Simanaitis Says

On cars, old, new and future; science & technology; vintage airplanes, computer flight simulation of them; Sherlockiana; our English language; travel; and other stuff


I LOVE COASTLINES. The beauty of California’s Route 1. The panoramas of Italy’s Amalfi Coast. 

Above, image from “Celebrating the 50th Anniversary of California’s Route 1 in 1988.” Below, the town of Amalfi, seen from its pier. Image by Jensens from Wikipedia.

And then there’s the coastline of the Mediterranean, as exemplified by Baedeker’s, Murray’s, and my own travels. 

Baedeker’s Mediterranean,Karl Baedeker, 1911.

These tidbits in Parts 1 and 2 today and tomorrow focus on the western Mediterranean, Barcelona to Monaco, an appropriate itinerary because it follows a drive I enjoyed years ago with good pal Rich Homan.

Murray’s Hand-Book to the Mediterranean Part II,1892, John Murray, 1892.

Barcelona. Murray’s Hand-Book to the Mediterranean Part II, 1892, says “Barcelona is the chief city in the district or principality of Cataluňa, which, for industry and entereprise, is second to none other in Spain. It became part of the kingdom of Spain when Ferdinand of Aragon espoused Isabel of Castile, and here it was that they received Christopher Columbus after his discovery of the New World.”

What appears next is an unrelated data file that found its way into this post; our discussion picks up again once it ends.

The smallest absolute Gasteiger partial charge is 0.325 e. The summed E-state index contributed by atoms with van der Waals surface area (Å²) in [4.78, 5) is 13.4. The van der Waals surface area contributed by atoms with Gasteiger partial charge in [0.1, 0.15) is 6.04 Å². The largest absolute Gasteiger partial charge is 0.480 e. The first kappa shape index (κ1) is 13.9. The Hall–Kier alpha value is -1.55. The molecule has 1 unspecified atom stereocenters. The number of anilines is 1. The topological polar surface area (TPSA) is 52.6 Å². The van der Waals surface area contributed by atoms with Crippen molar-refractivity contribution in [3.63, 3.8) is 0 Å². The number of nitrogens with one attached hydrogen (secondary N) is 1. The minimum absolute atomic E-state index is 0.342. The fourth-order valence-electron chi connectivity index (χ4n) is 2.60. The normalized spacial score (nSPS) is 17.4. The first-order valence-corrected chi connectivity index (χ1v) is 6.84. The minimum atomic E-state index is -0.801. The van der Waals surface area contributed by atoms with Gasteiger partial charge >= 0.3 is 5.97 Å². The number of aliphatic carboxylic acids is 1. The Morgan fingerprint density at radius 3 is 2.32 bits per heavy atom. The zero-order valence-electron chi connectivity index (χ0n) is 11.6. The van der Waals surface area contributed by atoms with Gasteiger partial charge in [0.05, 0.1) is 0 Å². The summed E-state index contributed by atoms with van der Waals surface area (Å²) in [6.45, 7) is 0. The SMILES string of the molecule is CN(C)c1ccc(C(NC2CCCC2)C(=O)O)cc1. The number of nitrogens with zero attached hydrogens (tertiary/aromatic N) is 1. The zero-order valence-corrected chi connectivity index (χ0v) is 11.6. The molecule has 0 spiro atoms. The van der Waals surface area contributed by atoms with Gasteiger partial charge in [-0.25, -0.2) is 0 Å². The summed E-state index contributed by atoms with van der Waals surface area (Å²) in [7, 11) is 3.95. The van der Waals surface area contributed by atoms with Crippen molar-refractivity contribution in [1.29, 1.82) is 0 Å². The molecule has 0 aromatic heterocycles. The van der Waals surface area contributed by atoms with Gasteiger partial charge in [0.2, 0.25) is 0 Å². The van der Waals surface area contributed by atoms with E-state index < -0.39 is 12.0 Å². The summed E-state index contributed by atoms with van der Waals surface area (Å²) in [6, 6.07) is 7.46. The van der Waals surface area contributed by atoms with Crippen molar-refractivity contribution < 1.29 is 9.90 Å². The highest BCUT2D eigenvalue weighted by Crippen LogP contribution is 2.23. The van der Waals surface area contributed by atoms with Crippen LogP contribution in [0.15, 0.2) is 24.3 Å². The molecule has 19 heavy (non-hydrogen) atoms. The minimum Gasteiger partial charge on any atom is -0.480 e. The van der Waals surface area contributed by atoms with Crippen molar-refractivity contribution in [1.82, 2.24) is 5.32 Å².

“Soon after this, it began to decay,” Murray’s says. “…captured by the English in 1705, it has taken an important part in all the political movements which have desolated Spain ever since.”

Barcelona, 1892. Image from Murray’s Hand-Book of the Mediterranean Part II.

Antoni Gaudi. Murray’s writeup predates mention of Antoni Gaudi, Barcelona’s own and perhaps my favorite architect. La Pedrera, also known as Casa Mila, was built between 1906 and 1910. 

La Predera, Barcelona. Image by

As noted here at SimanaitisSays, La Predera is located on Passeig de Gràcia, a fashionable shopping avenue in a city known for its Catalan cuisine. 

Adventurous Eating. Colman Andrews writes in his fine cookbook Catalan Cuisine: Europe’s Last Great Culinary Secret, “Like Catalonia itself, Catalan cuisine looks outward toward Europe and the Mediterranean, rather than back into the Iberian interior…. a complex and sophisticated system of recipes and techniques, first codified as early as the fourteenth century. Catalan cuisine’s roots are Roman, with Visigoth, Moorish, French, and Italian influences.”

Image from Baedeker’s Mediterranean.

Northward and Easterly. Traveling north from Barcelona, we pass into France, bend eastward around what Baedeker’s calls the Gulf of Lions, and head for Marseilles. Ready for some bouillabaisse tomorrow in Part 2? ds 

© Dennis Simanaitis,, 2021

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